Short stories are on my radar – with Alice Munro winning the Nobel for her short stories and Sarah Hall’s story winning the BBC short story award for her tale of a woman turning into a fox ( a story I have yet to find anywhere in print but the BBC reading was enticing). Tom Perrotta’s Nine Inches on my Kindle was a funny, irreverent collection that had me laughing, crying, musing, and reflecting on my own experiences. With the same quirky perspective he gave to people in crisis in The Leftovers, Perrotta changes ordinary events into devastating moments.
Each of the ten short stories focuses on a dreary middle-class suburbanite facing inner turmoil for an irretrievable life mistake, and emerging changed through events that could happen anywhere to anyone. The only problem – each story has a depressing, nevertheless realistic, ending. After reading the first six, I stopped.
The title refers to middle school teachers using a piece of nine-inch tape to measure and enforce safe space between students who are slow dancing, with the focus on one teacher who reminisces on his lost chances. “Senior Season” targets a football player who suffers a head injury that keeps him from playing; “Grade My Teacher” focuses on a teacher obsessed with her online evaluations and ranking; “Kiddie Pool” has a man discovering his wife’s infidelity when he sneaks into his dead neighbor’s garage to use his pump to inflate a pool for his grandchildren; “The Smile on Happy Chang’s Face” – the most enjoyable of the lot – targets the rivalry between coaches of a Little League game with a talented young girl as the pitcher.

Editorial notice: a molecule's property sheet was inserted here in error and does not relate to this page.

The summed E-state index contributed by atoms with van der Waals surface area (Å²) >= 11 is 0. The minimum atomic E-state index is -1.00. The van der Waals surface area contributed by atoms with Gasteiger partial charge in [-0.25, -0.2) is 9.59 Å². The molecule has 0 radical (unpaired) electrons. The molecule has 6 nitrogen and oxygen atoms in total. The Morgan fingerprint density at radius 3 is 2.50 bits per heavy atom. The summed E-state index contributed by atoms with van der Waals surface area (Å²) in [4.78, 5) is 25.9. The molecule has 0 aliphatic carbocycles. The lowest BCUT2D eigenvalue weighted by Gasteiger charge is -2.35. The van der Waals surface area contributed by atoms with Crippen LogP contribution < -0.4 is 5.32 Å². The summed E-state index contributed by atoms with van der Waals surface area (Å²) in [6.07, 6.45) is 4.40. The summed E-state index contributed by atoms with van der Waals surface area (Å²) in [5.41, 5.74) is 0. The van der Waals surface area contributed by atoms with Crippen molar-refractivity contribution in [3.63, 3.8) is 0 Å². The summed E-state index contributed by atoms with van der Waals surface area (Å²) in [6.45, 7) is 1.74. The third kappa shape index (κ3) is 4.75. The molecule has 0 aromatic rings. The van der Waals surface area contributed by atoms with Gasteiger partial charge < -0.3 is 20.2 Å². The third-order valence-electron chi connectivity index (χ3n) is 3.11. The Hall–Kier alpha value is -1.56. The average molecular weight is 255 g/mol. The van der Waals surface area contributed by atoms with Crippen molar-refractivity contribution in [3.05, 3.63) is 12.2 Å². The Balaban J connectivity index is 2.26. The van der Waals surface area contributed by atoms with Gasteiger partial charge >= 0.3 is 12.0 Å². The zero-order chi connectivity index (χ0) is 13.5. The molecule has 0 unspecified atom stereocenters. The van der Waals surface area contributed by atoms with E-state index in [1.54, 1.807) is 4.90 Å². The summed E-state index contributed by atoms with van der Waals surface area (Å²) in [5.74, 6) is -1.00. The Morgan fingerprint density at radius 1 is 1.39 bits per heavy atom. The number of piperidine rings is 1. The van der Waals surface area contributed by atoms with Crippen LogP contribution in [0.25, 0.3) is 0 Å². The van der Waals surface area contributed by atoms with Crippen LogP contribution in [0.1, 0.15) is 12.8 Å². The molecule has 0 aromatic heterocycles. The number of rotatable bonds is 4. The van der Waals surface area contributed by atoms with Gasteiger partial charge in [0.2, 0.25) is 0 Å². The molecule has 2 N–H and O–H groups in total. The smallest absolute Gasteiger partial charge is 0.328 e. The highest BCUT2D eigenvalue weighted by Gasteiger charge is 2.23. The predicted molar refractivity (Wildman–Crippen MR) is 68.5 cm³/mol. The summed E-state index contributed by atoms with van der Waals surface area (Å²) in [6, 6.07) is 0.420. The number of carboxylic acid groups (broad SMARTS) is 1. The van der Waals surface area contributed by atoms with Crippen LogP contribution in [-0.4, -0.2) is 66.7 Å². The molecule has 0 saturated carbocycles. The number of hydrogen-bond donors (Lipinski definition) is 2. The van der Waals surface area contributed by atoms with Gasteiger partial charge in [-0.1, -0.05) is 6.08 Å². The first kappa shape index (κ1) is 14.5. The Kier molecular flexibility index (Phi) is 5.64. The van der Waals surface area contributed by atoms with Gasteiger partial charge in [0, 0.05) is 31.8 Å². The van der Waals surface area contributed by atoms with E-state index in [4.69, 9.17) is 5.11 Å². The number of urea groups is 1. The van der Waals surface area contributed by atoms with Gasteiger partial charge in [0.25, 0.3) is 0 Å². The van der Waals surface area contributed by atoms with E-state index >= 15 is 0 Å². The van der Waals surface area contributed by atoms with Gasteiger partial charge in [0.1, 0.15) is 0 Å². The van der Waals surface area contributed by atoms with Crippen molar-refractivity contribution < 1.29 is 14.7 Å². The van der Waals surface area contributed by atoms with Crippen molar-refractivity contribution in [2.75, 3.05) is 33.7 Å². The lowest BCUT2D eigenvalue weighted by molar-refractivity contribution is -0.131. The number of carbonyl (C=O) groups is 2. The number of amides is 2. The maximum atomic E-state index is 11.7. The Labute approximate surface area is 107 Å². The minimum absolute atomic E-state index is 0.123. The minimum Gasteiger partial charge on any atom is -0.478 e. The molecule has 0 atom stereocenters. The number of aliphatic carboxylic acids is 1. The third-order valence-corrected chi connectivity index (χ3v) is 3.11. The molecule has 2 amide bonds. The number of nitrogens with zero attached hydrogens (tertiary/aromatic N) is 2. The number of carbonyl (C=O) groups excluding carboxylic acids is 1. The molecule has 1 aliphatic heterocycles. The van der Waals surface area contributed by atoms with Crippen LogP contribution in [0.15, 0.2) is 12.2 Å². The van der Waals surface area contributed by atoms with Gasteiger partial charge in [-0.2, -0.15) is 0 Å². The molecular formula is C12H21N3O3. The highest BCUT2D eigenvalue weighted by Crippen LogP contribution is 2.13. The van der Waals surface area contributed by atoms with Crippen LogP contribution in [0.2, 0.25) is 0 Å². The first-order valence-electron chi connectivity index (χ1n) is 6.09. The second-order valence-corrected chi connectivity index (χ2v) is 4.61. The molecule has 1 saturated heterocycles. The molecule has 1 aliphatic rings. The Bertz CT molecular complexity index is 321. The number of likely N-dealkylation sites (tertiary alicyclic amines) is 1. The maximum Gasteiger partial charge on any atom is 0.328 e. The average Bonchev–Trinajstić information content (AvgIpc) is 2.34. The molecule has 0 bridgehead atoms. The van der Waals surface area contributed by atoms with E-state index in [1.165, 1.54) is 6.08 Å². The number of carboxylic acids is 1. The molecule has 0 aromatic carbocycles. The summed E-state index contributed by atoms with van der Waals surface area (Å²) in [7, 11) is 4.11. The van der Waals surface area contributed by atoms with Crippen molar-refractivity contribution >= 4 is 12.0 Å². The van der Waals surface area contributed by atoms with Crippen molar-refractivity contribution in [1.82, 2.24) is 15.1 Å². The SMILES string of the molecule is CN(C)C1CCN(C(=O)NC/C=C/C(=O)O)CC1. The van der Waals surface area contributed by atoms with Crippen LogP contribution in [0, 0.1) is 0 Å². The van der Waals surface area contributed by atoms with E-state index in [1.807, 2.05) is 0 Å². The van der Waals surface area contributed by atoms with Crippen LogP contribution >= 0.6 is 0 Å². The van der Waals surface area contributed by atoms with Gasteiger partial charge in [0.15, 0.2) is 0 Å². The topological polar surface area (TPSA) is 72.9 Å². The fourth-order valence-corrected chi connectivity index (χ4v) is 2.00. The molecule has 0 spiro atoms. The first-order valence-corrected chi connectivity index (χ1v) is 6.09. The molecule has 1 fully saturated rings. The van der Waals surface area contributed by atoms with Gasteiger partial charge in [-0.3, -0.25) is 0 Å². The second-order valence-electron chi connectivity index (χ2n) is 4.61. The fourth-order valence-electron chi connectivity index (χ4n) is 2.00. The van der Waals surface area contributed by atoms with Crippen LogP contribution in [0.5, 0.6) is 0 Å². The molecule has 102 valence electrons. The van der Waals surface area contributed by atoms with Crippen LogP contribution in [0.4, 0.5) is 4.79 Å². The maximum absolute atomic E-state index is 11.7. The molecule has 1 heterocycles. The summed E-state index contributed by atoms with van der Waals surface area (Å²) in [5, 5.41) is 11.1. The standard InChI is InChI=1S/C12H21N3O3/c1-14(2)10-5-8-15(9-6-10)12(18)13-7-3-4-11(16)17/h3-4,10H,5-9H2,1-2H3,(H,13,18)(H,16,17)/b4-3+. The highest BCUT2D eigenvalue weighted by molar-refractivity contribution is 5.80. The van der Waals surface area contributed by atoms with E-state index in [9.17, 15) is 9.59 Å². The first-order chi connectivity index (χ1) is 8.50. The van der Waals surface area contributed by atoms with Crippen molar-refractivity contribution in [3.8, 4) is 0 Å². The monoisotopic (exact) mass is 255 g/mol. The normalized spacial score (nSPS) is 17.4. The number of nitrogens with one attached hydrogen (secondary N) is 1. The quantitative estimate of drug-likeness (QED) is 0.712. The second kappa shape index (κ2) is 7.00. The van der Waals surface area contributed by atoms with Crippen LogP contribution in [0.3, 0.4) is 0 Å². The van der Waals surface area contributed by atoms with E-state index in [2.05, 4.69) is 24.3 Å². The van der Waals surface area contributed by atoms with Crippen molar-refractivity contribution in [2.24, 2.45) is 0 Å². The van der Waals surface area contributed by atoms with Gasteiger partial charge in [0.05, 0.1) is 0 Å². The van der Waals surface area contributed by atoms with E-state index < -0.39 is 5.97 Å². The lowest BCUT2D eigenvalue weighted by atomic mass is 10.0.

Good stories…well written…maybe I’ll go back to read the rest later.
Two strangers make a unique connection on a commuter train that changes their lives in Priya Basil’s “quick read” short novel – Strangers on the 16:02. In a little over 200 pages, Dr. Kerm, traveling home after visiting his dying grandfather at the hospital, and Helen, a thirty something woman who has just been told that the identity of the anonymous obscene phone caller who has been harassing her is her brother-in-law, literally bump into each other when a crowd of students overwhelms the train. Three of these students significantly alter the atmosphere in the train as well as Kerm and Helen’s relationship. It all happens quickly, beginning and ending on the train. When the train reaches the station, the story abruptly ends, leaving the reader to decide the fate of the characters. Captivating, fun, quick – a tale for all travelers whether by train or plane – you just never know what will happen or whom you may meet.
I found this story by accident as I scrolled through my Kindle recommendations, and was intrigued by the title and the brevity. After finishing the story, I discovered that “Quick Reads” is part of a British Literacy Project, focusing on motivating adult functional readers. Bestselling authors, including Alexander McCall Smith, James Patterson, Minette Waters, and others have contributed short novels to the project.